Democrats Call On Iowa Legislature To Reconvene And Overturn Medical Marijuana Veto
This story was originally published May 29, 2019.
Democratic lawmakers are calling on the Republican-controlled Iowa Legislature to return to the Statehouse to overturn the governor’s veto of a bill that would have expanded the state’s medical marijuana program.
Two-thirds of Iowa legislators would have to sign onto a letter to reconvene for a special session. The bill would then need a two-thirds vote to pass.
Sen. Joe Bolkcom, D-Iowa City, said Wednesday the high cost for patients to purchase large amounts of less potent medical marijuana under the current law will drive them to seek opioids and illegal marijuana for pain relief.
“There is no reason to wait until next year to help the people that are suffering,” Bolkcom said. “By overriding the veto, the legislature can immediately help thousands of sick, vulnerable Iowans. Legislators should stand by their votes, stand by the patients we all want to help, and put their welfare ahead of party and politics.”
It’s unlikely Republicans will agree to convene a special session, but Bolkcom said he hopes Iowans will reach out to their representatives and senators and ask them to return to the Statehouse.
The bill that passed with wide bipartisan support would have allowed for much more potent medical marijuana products at Iowa’s five dispensaries. Republicans and Democrats expressed disappointment that Republican Gov. Kim Reynolds vetoed the bill late last week.
Current law caps THC, the chemical that makes people feel high, at 3 percent in individual medical marijuana products. There’s no limit on how many of those products individuals in the program can purchase. The bill would have replaced that cap with a per-patient limit of 25 grams of THC over 90 days, with no limit on THC in individual products.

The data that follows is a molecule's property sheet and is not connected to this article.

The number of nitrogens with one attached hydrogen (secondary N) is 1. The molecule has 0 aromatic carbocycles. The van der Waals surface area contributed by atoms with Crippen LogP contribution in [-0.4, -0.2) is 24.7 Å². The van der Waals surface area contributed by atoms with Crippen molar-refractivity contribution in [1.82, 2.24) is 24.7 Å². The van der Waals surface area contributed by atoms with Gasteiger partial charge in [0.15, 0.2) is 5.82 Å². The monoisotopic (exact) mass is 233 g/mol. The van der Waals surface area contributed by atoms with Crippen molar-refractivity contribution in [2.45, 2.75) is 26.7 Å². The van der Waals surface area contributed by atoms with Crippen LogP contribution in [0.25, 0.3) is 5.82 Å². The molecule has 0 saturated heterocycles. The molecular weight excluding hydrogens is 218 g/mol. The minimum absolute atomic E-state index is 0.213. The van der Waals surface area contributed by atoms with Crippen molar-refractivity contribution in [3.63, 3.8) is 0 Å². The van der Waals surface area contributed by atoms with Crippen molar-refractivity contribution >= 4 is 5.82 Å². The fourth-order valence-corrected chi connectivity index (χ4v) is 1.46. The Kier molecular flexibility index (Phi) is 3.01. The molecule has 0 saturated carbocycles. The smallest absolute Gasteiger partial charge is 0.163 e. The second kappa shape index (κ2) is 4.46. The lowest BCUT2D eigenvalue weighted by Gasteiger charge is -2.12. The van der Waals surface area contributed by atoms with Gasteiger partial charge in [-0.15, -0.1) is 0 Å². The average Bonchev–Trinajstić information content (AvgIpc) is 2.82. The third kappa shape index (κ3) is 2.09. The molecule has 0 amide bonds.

Reynolds told reporters she vetoed the bill because she thought it went too far.
“I have to balance the health and safety of all Iowans with a program that’s providing some alternatives to individuals who feel it’s making a difference,” Reynolds said. “And I have heard stories of the difference that it does make.”
The House and Senate overwhelmingly passed the bill, but some House Republicans later changed their minds when they found out the state board tasked with advising the legislature on medical marijuana issues recommended a lower THC limit.
“When that legislation first passed the House, it was done so based on what we now know was conflicting information,” said House Speaker Linda Upmeyer, R-Clear Lake, in a statement. “While there were many good things in the bill, I don’t know if it has the consensus necessary at this point to override a veto, so a special session would be ill-advised.”
The bill would have allowed physician assistants and nurse practitioners to also certify patients’ health conditions to allow them to apply for medical marijuana cards. And it created a THC limit waiver for patients with a one-year life expectancy due to terminal illness.
Reynolds and Republican Statehouse leaders said they will work on a new medical marijuana bill for consideration during the 2020 legislative session.